A story of western ranch life, in which Tex Benton, the hero of "The Texan," reappears.
he bar produced papers and tobacco and rolled a cigarette. Then very deliberately, he produced a roll of bills, peeled a yellow one from the outside, and returned the roll to his pocket. Without so much as the flicker of an eyelash, the bartender noted that the next one also was yellow. The cowpuncher laid the bill on the bar, and with a jerk of the thumb, indicated the four engrossed in a game of solo at a table in the rear of the room.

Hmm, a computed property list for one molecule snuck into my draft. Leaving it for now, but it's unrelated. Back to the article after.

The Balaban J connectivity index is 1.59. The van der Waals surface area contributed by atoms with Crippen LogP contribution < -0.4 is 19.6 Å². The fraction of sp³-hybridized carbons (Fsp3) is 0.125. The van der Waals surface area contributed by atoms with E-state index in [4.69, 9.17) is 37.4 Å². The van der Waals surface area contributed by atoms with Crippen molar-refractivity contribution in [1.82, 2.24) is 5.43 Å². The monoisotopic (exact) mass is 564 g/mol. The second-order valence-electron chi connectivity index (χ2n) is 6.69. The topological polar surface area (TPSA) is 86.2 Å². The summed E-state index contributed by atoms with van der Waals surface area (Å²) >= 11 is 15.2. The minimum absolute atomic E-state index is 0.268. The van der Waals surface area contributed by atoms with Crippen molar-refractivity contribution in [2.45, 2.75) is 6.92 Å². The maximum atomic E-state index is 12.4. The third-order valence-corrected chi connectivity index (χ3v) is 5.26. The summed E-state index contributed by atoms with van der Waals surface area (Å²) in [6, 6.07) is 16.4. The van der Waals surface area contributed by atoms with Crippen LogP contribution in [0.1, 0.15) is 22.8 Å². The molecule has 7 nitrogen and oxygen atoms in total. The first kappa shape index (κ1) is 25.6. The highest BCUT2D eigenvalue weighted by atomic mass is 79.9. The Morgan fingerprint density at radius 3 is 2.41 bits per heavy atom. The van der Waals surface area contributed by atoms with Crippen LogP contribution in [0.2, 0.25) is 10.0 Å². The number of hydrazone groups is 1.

"Don't yer friends imbibe nothin'?" he asked, casually.
The bartender grinned as he glanced toward the table. "Might try 'em, now. I didn't see no call to bust into a solo-tout with no trivial politics like a couple of drinks.
"Gents, what's yourn?"
From across the room came a scraping of chairs, and the four men lined up beside the Texan and measured their drinks.
"Stranger in these parts?" inquired a tall man with a huge sunburned moustache.
"Sort of," replied the Texan, "but let's licker before this sinful decoction evaporates."